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Ppc Broadband, Inc. v. Corning Gilbert Inc.

United States District Court, N.D. New York

January 31, 2014

PPC BROADBAND, INC., d/b/a PPC, Plaintiff,
v.
CORNING GILBERT INC., Defendant.

DOUGLAS J. NASH, ESQ., GABRIEL M. NUGENT, ESQ., JASON C. HALPIN, ESQ., JOHN D. COOK, ESQ., KATHRYN DALEY CORNISH, ESQ., Hiscock, Barclay Law Firm, Syracuse, NY, for the Plaintiff.

KATHRYN R. GRASSO, ESQ., JOSEPH P. LAVELLE, ESQ., ANDREW N. STEIN, ESQ., DLA Piper LLP, Washington, DC, DAVID M. LASCELL, ESQ., ERIKA N.D. STANAT, ESQ., JERAULD E. BRYDGES, ESQ., Harter, Secrest Law Firm, Rochester, NY, for the Defendant.

MEMORANDUM-DECISION AND ORDER

GARY L. SHARPE, Chief District Judge.

I. Introduction

On July 5, 2011, plaintiff PPC Broadband, Inc. commenced this patent infringement action against defendant Corning Gilbert Inc. (Compl., Dkt. No. 1.) Pending are, among other things, Gilbert's motions for summary judgment on the defenses of laches and equitable estoppel, (Dkt. No. 136), and for summary judgment on the issue of willfulness, (Dkt. No. 131), and PPC's cross motion for summary judgment on laches and equitable estoppel, (Dkt. No. 169), as well as PPC's motion to strike portions of Gilbert's combined reply to its motion and opposition to PPC's cross motion, (Dkt. No. 198). For the reasons that follow, all four motions are denied.

II. Background[1]

Both PPC and Gilbert are engaged in the business of designing and manufacturing coaxial cable connectors. ( See generally Compl.) On July 21, 2000, PPC filed a patent application for a coaxial cable connector, which was approved and a patent issued to PPC on May 6, 2003 as U.S. Patent No. 6, 558, 194 ("194 patent"). ( Id. ¶¶ 1, 23, 24; Dkt. No. 1, Attach. 2.) On January 21, 2003, PPC filed another patent application for a coaxial cable connector, which was approved and a patent issued to PPC on February 1, 2005 as U.S. Patent No. 6, 848, 940 ("940 patent"). (Compl. ¶¶ 1, 26, 27; Dkt. No. 1, Attach. 3.)

PPC alleges that Gilbert has infringed the 194 and 940 patents by making, using, selling, offering for sale, selling, and/or importing coaxial cable connectors, specifically Gilbert's UltraRange and UltraShield series connectors, that infringe on PPC's patents. (Compl. ¶¶ 45-58.) More specifically, PPC alleges that Gilbert's infringement has been "willful[], deliberate[], and intentional[], " entitling PPC to enhanced damages and attorneys' fees pursuant to 35 U.S.C. §§ 284 and 285. ( Id. ¶¶ 50, 55.)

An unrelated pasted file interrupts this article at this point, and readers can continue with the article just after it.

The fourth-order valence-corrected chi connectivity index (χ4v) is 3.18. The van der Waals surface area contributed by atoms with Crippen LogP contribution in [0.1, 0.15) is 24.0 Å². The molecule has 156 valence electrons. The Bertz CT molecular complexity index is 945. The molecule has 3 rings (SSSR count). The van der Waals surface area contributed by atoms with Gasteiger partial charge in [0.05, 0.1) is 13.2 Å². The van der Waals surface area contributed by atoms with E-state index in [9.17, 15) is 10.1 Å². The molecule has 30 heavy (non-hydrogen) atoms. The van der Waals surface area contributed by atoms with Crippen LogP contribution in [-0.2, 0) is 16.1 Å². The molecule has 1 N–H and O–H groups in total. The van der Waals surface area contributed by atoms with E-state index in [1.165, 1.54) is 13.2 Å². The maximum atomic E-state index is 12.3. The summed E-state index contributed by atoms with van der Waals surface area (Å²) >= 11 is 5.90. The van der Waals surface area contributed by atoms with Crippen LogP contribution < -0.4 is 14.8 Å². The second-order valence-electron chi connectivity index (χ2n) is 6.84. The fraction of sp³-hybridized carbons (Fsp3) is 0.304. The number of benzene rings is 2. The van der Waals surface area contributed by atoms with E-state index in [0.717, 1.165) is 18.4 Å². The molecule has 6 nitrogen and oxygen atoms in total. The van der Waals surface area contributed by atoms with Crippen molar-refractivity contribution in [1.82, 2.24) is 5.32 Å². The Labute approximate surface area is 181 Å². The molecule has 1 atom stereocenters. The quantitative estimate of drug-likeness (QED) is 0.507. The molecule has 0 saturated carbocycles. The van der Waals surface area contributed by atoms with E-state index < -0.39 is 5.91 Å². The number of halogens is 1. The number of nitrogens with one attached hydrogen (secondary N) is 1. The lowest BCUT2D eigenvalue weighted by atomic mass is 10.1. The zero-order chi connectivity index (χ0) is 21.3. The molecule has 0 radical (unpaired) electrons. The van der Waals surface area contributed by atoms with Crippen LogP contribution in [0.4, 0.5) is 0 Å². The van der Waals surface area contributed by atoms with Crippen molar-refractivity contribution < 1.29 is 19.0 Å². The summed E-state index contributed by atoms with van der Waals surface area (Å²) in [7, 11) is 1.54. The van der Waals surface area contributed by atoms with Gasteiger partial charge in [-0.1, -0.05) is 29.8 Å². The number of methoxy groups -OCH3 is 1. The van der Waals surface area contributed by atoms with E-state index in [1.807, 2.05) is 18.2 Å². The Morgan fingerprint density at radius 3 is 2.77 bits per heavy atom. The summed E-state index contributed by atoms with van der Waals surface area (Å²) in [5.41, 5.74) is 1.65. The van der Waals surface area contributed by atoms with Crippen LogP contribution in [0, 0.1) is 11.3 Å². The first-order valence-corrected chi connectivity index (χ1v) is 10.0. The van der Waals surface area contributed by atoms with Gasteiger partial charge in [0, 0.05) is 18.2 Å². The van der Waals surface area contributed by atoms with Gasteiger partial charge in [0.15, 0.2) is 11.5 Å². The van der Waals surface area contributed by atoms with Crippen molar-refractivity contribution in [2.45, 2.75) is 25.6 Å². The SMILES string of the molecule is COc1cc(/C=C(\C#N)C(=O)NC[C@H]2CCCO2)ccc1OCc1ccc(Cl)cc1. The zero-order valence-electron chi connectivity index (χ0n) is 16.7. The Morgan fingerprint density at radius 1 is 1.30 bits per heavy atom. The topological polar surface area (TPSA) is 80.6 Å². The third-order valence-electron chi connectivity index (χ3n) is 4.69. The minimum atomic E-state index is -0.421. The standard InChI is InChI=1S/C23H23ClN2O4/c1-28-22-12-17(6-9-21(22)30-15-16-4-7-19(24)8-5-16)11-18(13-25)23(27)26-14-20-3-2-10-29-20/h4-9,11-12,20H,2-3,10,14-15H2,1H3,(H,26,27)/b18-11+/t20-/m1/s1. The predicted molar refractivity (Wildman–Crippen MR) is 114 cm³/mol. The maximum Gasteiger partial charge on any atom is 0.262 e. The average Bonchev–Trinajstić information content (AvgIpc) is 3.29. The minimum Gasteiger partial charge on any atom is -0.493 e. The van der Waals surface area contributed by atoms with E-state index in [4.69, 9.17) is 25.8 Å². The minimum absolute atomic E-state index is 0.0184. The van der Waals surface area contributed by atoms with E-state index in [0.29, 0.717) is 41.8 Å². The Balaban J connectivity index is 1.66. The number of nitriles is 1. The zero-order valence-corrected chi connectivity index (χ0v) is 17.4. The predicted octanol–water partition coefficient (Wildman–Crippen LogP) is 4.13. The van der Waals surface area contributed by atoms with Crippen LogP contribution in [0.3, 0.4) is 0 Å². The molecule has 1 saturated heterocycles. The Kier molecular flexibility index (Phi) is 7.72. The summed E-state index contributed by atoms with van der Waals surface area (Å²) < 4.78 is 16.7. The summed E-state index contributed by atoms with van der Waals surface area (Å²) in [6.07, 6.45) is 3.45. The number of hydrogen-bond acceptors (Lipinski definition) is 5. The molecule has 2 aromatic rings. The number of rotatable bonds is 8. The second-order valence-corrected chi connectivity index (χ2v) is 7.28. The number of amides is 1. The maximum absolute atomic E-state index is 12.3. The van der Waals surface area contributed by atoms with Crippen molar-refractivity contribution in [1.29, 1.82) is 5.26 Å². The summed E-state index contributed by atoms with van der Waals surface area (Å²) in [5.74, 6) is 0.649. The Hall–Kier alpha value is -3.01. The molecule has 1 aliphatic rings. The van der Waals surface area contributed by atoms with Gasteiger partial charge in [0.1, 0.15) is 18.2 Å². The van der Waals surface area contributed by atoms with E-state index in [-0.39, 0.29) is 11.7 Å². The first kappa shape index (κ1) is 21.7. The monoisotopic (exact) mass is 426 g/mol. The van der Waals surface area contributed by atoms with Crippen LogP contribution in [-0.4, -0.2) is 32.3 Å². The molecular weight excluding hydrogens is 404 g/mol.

In 2003, in a prior action between these two parties in the United States District Court for the Western District of Wisconsin, PPC alleged that certain cable connectors manufactured by Gilbert under the trade name UltraSeal infringed the 194 patent. (Def.'s Statement of Material Facts (SMF) ¶ 7, Dkt. No. 144, Attach. 1; Pl.'s SMF ¶ 1, Dkt. No. 170, Attach. 1 at 20-29.) After trial, a jury returned a verdict that the UltraSeal connectors infringed the asserted claims of the 194 patent, and a permanent injunction was entered preventing Gilbert from further infringement of the 194 patent. (Def.'s SMF ¶ 8; Pl.'s SMF ¶¶ 2-3.)

Following this litigation, Gilbert began production of a new connector under the name UltraRange, which PPC subsequently examined and determined did not infringe the 194 patent. (Def.'s SMF ¶ 15; Pl.'s SMF ¶¶ 7-9.) At some point in early 2005, Gilbert modified the design of its UltraRange connector, making changes to the gripper and a taper on the connector shell. (Def.'s SMF ¶ 32; Pl.'s SMF ¶¶ 11-12.) On March 24, 2005, Gilbert began distributing this new version of the UltraRange to its customers under the same trade name; PPC was not notified directly of this change to the UltraRange. (Pl.'s SMF ¶¶ 13, 15.) Gilbert's marketing materials continued to depict the original design of the UltraRange connector. ( Id. ¶ 32.) At one point after the changes were made to the 2004 version of the UltraRange, PPC did perform testing on the connector, although that testing consisted only of a performance evaluation conducted by a PPC employee with no involvement in infringement analysis. ( Id. ¶¶ 17-19.) Additionally, in October 2005, another PPC sales and marketing employee requested a cross-sectioned cutaway of an UltraRange connector, although it does not appear as though a cross-sectioned connector was actually obtained by PPC in connection with that request. ( Id. ¶¶ 21-22.)

In late 2010, PPC became aware that Gilbert was marketing a new line of connectors, under the trade name UltraShield, which was being advertised as having the same design as the UltraRange connectors. ( Id. ¶ 23.) Upon examining the UltraShield in April 2011, PPC discovered that the design and operation of that connector differed from what it had understood of the UltraRange line of connectors. ( Id. ¶¶ 24-26.) PPC then re-examined the UltraRange connectors and discovered that changes had been made since the time PPC had first examined the UltraRange. ( Id. ¶¶ 27-28.) PPC subsequently commenced this action on July 5, 2011, alleging that the UltraShield and the current version of the UltraRange connectors infringe the 194 and 940 patents. (Compl.) Gilbert continues to sell its UltraRange and UltraShield connectors to the present day. (Pl.'s SMF ¶ 44.)

III. Standard of Review

The standard of review pursuant to Fed.R.Civ.P. 56 is well established and will not be repeated here. For a full discussion of the standard, the court refers the parties to its decision in Wagner v. Swarts, 827 F.Supp.2d 85, 92 (N.D.N.Y. 2011), ...


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